Is subtle humor better then slapstick humor?
Debate Rounds (3)
This topic is very steeped in society and culture.
I actually tend to agree with you, I prefer more subtle comedy, but I do not this is inherently better.
The first time that I came across this contention was when I started learning Japanese. It is good when you learn a new language to learn a bit about their culture too; and so, I started to investigate their humour. What I found was that there were a large proportion of Japanese natives who hate (sometimes with an strong passion) irony/sarcasm.
I believe, though I am not intimately informed with Japanese culture (yet), that this stems from the fact that the Japanese people are very sincere. By using irony or sarcasm, you could be exploiting this sincerity; particularly if they do not catch the joke.
If you think about it, it is quite slighting.
In fact, when I was on a forum which was discussing irony/sarcasm, there was a lady who said that it is the absolute base of humour and that people who use it are weak excuses for human beings who cannot find humour in other ways and so resort to sarcasm.
I was quite shocked at the time; as far as I was concerned, I thought it was quite tough to form witty jokes and such - obviously, my opinion was not shared.
So to conclude, I don't think *better* in the context of humour can really be used. There are different forms of humour, but as long as it makes one proportion of people laugh, I suppose it is attaining its purpose. In other circles, it could have quite the opposite response.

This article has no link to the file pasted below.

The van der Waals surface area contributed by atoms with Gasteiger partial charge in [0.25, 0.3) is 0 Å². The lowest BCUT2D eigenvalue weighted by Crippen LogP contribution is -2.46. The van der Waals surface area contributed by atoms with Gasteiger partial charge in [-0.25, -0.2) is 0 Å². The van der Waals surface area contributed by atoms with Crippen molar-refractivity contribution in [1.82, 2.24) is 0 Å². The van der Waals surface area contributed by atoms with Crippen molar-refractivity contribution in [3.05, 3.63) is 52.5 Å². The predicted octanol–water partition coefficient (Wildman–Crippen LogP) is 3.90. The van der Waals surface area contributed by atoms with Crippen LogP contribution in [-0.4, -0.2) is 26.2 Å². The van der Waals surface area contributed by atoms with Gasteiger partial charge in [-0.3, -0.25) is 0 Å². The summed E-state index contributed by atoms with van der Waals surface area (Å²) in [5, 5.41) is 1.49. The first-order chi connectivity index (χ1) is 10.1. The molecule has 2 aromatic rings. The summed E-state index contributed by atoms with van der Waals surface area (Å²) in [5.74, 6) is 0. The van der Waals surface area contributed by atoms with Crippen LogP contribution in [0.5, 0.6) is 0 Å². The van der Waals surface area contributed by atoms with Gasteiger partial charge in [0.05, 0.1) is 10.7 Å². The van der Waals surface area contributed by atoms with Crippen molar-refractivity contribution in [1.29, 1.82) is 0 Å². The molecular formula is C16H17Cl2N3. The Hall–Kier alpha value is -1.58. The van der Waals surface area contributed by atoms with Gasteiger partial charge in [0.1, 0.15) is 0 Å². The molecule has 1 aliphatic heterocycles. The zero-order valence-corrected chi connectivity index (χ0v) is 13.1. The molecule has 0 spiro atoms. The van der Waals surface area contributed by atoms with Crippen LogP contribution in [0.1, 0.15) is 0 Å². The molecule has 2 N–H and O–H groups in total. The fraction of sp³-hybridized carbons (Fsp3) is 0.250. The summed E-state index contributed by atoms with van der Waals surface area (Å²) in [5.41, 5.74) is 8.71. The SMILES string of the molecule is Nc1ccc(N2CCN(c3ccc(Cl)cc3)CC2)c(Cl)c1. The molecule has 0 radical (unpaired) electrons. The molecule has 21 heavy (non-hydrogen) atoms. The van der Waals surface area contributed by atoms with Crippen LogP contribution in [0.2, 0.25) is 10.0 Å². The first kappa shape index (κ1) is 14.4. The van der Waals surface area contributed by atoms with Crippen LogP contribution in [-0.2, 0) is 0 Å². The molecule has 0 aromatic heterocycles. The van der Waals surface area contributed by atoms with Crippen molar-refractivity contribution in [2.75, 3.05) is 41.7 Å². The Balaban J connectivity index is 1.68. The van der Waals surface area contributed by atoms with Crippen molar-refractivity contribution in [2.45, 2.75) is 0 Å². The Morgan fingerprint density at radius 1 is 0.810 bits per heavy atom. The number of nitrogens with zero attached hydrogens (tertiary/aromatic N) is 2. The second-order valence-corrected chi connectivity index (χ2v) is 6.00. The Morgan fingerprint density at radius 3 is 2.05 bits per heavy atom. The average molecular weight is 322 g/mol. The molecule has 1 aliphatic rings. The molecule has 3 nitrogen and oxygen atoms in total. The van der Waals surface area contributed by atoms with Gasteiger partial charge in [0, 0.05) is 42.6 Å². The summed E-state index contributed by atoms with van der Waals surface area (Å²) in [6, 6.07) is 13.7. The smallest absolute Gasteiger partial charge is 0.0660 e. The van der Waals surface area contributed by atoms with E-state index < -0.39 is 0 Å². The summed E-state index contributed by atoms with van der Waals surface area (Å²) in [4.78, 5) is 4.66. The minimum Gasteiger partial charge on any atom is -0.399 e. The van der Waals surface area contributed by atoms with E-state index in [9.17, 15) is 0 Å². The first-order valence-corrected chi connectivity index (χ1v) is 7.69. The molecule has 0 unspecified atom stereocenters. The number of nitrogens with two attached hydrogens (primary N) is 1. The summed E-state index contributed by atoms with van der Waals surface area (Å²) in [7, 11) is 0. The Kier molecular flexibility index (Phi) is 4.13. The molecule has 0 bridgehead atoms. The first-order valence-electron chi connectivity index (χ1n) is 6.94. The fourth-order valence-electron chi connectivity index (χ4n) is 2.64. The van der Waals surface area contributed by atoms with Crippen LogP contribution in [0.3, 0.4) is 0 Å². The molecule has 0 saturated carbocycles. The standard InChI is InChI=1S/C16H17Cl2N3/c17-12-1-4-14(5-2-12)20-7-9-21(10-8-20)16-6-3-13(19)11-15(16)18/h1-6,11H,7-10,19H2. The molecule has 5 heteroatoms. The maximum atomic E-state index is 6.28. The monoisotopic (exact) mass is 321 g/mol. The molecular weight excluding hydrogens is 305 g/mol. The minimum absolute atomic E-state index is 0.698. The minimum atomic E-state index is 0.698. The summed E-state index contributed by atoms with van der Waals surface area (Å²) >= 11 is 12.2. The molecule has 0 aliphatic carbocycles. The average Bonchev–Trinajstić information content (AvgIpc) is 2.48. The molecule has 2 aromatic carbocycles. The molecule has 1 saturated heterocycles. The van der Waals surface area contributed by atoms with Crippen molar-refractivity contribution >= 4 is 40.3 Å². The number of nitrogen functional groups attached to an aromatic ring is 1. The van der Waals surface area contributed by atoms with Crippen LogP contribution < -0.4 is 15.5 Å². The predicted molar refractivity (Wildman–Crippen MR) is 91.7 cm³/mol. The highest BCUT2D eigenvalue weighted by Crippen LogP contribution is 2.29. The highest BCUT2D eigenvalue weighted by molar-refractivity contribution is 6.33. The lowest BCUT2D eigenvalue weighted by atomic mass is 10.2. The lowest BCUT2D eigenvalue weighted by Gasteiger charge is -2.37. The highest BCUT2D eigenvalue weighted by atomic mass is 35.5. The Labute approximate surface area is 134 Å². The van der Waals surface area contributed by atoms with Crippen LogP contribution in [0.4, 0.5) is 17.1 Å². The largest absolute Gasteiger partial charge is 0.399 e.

Unless your definition of *better* is in some other context, like how difficult it is to formulate those jokes. Arguably, this also differs with language. Using Japanese as an example, puns can very easily be made to great (and quite amusing) effect, due to the history and writing of their language, while it may be more difficult to form pun-like jokes in other languages.
Yes it is very subjective.
If it helps though, I come from a Colonial British-British background, and I also find subtle humour to be my favourite type of humour; at least in English.
Slapstick can also be awfully good. And it's very transferrable across culture and language, unlike subtle humour appears to be. In a sense, that would be one argument for saying that slapstick is better than subtle humour.
Slapstick is so overtly kidding around that it couldn't possibly being interpreted in any other way but for humour. So yay, universal laughs, uniting cultures, lanaguages and citezens from different countries worldwide.
Im not so sure about that.
People tripping/stepping in buckets/being tripped by someone else gets me every single time. I have a thing for people tripping.
Simple mind perhaps >.<
I have this theory that its because my parents would laugh when I fell over as a child to stop me from crying and help me realise that it didn't actually hurt so bad.
No votes have been placed for this debate.
You are not eligible to vote on this debate
This debate has been configured to only allow voters who meet the requirements set by the debaters. This debate either has an Elo score requirement or is to be voted on by a select panel of judges.